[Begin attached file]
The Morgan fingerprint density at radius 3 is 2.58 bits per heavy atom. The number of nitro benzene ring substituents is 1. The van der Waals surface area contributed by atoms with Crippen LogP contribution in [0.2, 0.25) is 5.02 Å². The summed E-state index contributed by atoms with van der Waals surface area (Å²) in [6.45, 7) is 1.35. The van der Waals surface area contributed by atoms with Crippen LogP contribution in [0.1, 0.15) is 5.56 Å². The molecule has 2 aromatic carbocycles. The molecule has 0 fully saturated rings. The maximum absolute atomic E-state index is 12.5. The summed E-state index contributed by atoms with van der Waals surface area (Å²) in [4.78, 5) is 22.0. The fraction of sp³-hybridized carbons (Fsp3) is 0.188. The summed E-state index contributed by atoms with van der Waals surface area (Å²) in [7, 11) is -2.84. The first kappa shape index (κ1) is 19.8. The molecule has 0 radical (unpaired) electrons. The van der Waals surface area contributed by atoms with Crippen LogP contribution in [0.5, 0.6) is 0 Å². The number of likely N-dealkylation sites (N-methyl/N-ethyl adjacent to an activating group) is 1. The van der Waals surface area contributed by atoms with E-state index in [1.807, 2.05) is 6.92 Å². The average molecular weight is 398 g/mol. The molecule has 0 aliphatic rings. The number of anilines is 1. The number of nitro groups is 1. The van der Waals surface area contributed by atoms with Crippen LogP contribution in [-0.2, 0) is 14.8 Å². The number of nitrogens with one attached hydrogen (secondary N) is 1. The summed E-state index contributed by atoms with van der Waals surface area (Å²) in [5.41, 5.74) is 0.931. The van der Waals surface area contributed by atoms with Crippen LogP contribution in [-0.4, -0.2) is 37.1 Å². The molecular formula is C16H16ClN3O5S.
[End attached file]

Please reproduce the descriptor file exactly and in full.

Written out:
The Morgan fingerprint density at radius 3 is 2.58 bits per heavy atom. The number of nitro benzene ring substituents is 1. The van der Waals surface area contributed by atoms with Crippen LogP contribution in [0.2, 0.25) is 5.02 Å². The summed E-state index contributed by atoms with van der Waals surface area (Å²) in [6.45, 7) is 1.35. The van der Waals surface area contributed by atoms with Crippen LogP contribution in [0.1, 0.15) is 5.56 Å². The molecule has 2 aromatic carbocycles. The molecule has 0 fully saturated rings. The maximum absolute atomic E-state index is 12.5. The summed E-state index contributed by atoms with van der Waals surface area (Å²) in [4.78, 5) is 22.0. The fraction of sp³-hybridized carbons (Fsp3) is 0.188. The summed E-state index contributed by atoms with van der Waals surface area (Å²) in [7, 11) is -2.84. The first kappa shape index (κ1) is 19.8. The molecule has 0 radical (unpaired) electrons. The van der Waals surface area contributed by atoms with Crippen LogP contribution in [0.5, 0.6) is 0 Å². The number of likely N-dealkylation sites (N-methyl/N-ethyl adjacent to an activating group) is 1. The van der Waals surface area contributed by atoms with E-state index in [1.807, 2.05) is 6.92 Å². The average molecular weight is 398 g/mol. The molecule has 0 aliphatic rings. The number of anilines is 1. The number of nitro groups is 1. The van der Waals surface area contributed by atoms with Crippen LogP contribution in [-0.2, 0) is 14.8 Å². The number of nitrogens with one attached hydrogen (secondary N) is 1. The summed E-state index contributed by atoms with van der Waals surface area (Å²) in [5.41, 5.74) is 0.931. The van der Waals surface area contributed by atoms with Crippen LogP contribution in [-0.4, -0.2) is 37.1 Å². The molecular formula is C16H16ClN3O5S.